The bright and insightful guide to birthday colors is back with an all-new cover inspired by the iconic Pantone color system. Discover every vibrant aspect of your personality with Colorstrology, a fascinating blend of astrology, numerology, and color theory that offers exciting new insights about our lives and relationships. Written by renowned astrologer Michele Bernhardt using the numbers and color schemes of Pantone, Inc., the global authority on color, the system features 366 “birthday colors” that illustrate who we are and how we behave. Using Colorstrology, you’ll quickly understand how to enhance your best personality traits with your birthday color. This full-color book features detailed profiles of everyone you know, plus 366 perforated swatches so you can take your birthday color wherever you go.Written by Michele Bernhardt
The first encompassing publication on the work of the groundbreaking American artist Adam Pendleton (Gardner Artist-in-Residence, 2008)
Adam Pendleton's original and powerful body of work has been described as the embodiment of a new era. His multifaceted projects, which include painting, collage, film, and publishing, re-contextualize historical and theoretical positions on abstraction, blackness, and the avant-garde. Working predominantly in black-and-white, Pendleton often creates 'total works' that envelop viewers and push the limits of contemporary discourse.Written by Adrienne Edwards, Alec Mapes Frances, Andréa Picard
Rituals of giving and receiving: three decades of Lee Mingwei's performative transformations of the everyday
Born in Taiwan in 1964 and currently living in Paris and New York City, Lee Mingwei creates participatory installations where strangers can explore issues of trust, intimacy and self-awareness, and one-on-one events where visitors contemplate these issues with the artist through eating, sleeping, walking and conversation. Lee's projects are often open-ended scenarios for everyday interaction, and may change during the course of an exhibition.
The artist's solo exhibition at Gropius Bau in Berlin showcases his installations and performances from the last three decades. In fall 2019, the artist put out an open call for Berlin-based hosts to activate several of his projects. Thus, in The Living Room hosts are invited to exhibit their unique collections; in The Mending Project the menders host conversations with visitors whilst repairing their damaged items of clothing.
This catalog is designed as a book block without a bound cover, housed in a transparent jacket.Written by Lee Mingwei, Edited by Clare Molloy and Stephanie Rosenthal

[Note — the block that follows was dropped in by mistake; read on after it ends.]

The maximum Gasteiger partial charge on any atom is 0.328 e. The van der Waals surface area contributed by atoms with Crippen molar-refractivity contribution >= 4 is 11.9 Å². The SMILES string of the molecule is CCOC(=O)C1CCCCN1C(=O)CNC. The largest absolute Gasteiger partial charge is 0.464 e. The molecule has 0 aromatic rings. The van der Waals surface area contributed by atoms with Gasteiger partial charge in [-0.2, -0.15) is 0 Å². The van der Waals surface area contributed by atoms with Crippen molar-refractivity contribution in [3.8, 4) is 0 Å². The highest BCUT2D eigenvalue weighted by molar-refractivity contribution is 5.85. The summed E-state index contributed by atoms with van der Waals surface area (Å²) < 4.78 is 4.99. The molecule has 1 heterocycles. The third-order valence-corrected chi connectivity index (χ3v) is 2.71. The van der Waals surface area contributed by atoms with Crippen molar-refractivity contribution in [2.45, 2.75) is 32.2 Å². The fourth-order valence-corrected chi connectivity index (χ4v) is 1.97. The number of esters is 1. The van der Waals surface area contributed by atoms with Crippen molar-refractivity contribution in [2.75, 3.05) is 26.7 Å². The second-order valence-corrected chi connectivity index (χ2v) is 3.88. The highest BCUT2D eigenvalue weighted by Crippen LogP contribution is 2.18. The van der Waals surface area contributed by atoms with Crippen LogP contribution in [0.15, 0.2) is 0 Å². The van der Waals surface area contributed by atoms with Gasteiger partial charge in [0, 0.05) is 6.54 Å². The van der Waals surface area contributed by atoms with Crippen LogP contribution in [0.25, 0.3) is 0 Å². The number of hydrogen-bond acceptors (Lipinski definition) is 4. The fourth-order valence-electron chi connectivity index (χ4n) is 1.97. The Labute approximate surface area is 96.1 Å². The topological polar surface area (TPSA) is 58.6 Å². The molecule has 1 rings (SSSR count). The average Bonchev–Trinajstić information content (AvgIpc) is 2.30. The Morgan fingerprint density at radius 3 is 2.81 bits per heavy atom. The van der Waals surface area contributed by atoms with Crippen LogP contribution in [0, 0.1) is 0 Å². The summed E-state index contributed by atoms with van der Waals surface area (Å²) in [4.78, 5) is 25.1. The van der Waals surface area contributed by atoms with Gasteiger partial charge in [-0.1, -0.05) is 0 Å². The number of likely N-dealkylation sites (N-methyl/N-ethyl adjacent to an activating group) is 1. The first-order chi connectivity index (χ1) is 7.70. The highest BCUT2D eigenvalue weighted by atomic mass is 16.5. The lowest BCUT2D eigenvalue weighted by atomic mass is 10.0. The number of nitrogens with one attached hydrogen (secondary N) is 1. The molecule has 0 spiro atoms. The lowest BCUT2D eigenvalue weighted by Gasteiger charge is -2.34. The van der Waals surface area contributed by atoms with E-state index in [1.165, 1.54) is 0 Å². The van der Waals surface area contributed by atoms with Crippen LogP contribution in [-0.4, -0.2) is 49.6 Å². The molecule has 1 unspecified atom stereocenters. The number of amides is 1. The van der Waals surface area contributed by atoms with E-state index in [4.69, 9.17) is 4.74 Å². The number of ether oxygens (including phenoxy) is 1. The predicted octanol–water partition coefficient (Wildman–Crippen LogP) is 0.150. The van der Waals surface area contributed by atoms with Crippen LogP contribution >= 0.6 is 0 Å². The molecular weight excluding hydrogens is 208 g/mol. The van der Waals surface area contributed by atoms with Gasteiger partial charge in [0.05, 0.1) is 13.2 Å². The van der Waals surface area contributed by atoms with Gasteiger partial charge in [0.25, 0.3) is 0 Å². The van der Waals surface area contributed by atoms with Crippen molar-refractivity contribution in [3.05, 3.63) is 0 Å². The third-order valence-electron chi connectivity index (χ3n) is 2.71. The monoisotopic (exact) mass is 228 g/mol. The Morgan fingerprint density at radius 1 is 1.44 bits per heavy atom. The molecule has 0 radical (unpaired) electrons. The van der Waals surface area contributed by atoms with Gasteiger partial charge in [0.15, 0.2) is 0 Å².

6.7 x 9.3 inches
What’s new, now and next from contemporary Black artists
This book surveys the work of a new generation of Black artists, and also features the voices of a diverse group of curators who are on the cutting edge of contemporary art. As mission-driven collectors, Bernard I. Lumpkin and Carmine D. Boccuzzi have championed emerging artists of African descent through museum loans and institutional support. But there has never been an opportunity to consider their acclaimed collection as a whole until now.
Edited by writer Antwaun Sargent (author of The New Black Vanguard: Photography Between Art and Fashion), Young, Gifted and Black draws from this collection to shed new light on works by contemporary artists of African descent. At a moment when debates about the politics of visibility within the art world have taken on renewed urgency, and establishment voices such as the New York Times are declaring that “it has become undeniable that African American artists are making much of the best American art today,” Young, Gifted and Black takes stock of how these new voices are impacting the way we think about identity, politics and art history itself.
Young, Gifted and Black contextualizes artworks with contributions from artists, curators and other experts. It features a wide-ranging interview with Bernard Lumpkin and Thelma Golden, director and chief curator of the Studio Museum in Harlem; and an in-depth essay by Antwaun Sargent situating Lumpkin in a long lineage of Black art patrons. A landmark publication, this book illustrates what it means (in the words of Nina Simone) to be young, gifted and Black in contemporary art.
Artists include: Mark Bradford, David Hammons, Glenn Ligon, Kerry James Marshall, Julie Mehretu, Adam Pendleton, Pope.L, LaToya Ruby Frazier, Henry Taylor, Mickalene Thomas, Lynette Yiadom-Boakye, Tunji Adeniyi-Jones, Sadie Barnette, Kevin Beasley, Jordan Casteel, Jonathan Lyndon Chase, Bethany Collins, Noah Davis, Cy Gavin, Allison Janae Hamilton, Tomashi Jackson, Samuel Levi Jones, Deana Lawson, Norman Lewis, Eric N. Mack, Arcmanoro Niles, Jennifer Packer, Christina Quarles, Jacolby Satterwhite, Paul Mpagi Sepuya, Sable Elyse Smith, Chanel Thomas, Stacy Lynn Waddell, D’Angelo Lovell Williams, Brenna Youngblood, and more.